Spirometry Test – the 2D ECHO of Lungs!

Spirometry /PFT

Its a type of Lung Function test.
Wherein one has to blow in a pipe to assess the lung capacity , and lets us know defect, if any.

Performing a  Spirometry

Its is a standard test used to diagnose and also to monitor

  • COPD
  • Asthma
  • restrictive lung disease, such as Interstitial Lung disease
  • other disorders affecting lung function
  • Someone who has unexplained breathlessness , we ask a spirometry to determine whether lungs are at fault.
  • Early detection Screening of patients who likely to develop lung disease.
  • Assess the lung functions before a surgery to estimate the preoperative risk.

How to prepare for a spirometry test

Keep these tips in mind:

  • Wear loose clothing.
  • If you smoke, avoid smoking for at least 1 hour before the test.
  • If you drink alcohol, avoid consuming it for at least 4 hours before the test.
  • Avoid eating or drinking for at least 2 hours before the test.
  • Avoid heavy physical effort or exercise for at least 30 minutes before the test.
  • Check with your doctor whether you should avoid are any medications, such as inhalers, before the test, since they may interfere with the accuracy of the results.

How long does the test take?

A spirometry test usually takes about 15 minutes.  

In some cases when more in-depth tests are necessary. Add on tests to spirometry are advised in some cases. The tests’ name being DLCO (diffusion of lung for carbon monoxide test) , Residual volume by body box method.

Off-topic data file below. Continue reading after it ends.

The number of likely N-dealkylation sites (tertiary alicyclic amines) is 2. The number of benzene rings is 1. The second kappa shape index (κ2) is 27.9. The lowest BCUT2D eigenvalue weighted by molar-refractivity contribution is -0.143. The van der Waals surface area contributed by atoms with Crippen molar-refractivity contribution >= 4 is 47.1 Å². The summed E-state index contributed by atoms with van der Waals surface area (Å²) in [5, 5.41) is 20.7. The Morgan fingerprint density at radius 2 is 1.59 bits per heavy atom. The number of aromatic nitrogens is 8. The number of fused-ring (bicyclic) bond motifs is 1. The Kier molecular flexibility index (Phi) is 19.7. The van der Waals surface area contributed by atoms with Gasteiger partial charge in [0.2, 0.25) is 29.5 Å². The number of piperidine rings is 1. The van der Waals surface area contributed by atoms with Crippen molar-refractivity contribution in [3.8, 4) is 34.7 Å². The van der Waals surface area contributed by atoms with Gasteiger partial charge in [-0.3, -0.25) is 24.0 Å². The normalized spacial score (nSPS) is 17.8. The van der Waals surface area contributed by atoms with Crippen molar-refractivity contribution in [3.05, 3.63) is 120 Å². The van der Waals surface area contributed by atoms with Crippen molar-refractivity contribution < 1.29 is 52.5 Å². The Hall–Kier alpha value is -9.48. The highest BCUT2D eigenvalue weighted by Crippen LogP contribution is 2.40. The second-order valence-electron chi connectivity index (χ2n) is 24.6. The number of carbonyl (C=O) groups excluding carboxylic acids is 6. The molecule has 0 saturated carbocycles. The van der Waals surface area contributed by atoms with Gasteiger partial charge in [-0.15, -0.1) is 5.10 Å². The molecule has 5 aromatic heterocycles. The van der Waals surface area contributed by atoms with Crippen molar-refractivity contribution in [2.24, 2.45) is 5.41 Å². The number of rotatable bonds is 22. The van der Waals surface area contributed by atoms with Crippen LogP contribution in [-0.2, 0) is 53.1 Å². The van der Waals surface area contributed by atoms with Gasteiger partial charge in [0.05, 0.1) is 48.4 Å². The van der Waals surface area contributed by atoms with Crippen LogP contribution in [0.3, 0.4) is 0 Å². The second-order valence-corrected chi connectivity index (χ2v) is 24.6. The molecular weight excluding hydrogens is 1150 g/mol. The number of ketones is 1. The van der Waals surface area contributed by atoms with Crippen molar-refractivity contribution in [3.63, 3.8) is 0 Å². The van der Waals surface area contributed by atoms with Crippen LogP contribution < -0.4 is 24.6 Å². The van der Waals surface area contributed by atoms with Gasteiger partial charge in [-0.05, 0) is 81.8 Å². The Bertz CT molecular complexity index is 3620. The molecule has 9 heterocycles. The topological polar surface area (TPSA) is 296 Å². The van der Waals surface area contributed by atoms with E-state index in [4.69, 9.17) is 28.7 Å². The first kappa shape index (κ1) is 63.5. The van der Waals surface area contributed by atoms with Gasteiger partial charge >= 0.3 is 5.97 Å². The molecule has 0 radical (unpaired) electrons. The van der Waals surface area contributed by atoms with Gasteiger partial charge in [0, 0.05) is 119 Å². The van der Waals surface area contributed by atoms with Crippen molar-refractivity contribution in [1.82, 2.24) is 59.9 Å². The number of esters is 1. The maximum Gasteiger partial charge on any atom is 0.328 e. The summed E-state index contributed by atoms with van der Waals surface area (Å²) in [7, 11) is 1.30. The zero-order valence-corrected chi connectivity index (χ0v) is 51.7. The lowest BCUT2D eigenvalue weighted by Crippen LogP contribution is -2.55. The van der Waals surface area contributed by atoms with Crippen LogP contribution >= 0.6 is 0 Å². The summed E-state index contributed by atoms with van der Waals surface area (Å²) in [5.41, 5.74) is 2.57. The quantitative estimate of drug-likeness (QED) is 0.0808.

Body Box method of Lung function test


Other equipment pieces, such as the breathing valve and mouthpiece, may also transmit infection. It should be disinfected and replaced between patients.
Normal” results ? for a spirometry test vary from person to person. They’re based on your:
  • age
  • height
  • race
  • sex
We look at the flow volume loop and the values of Fev1 , FVC, FeV1/FVC to interpret the test. 
  • Hemodynamic instability.
  • Recent myocardial infarction or acute coronary syndrome
  • Respiratory infection, a recent pneumothorax or a pulmonary embolism.
  • A growing or large (>6 cm) aneurysm of the thoracic, abdominal aorta.
  • Intracranial hypertension
  • Retinal detachment.
  • Patients who cannot be instructed to use the device properly 
  • Conditions that make it difficult to hold the mouthpiece such as facial pain
  • Recent abdominal, thoracic, brain, eye, ear, nose or throat surgeries

Who cannot perform the test?

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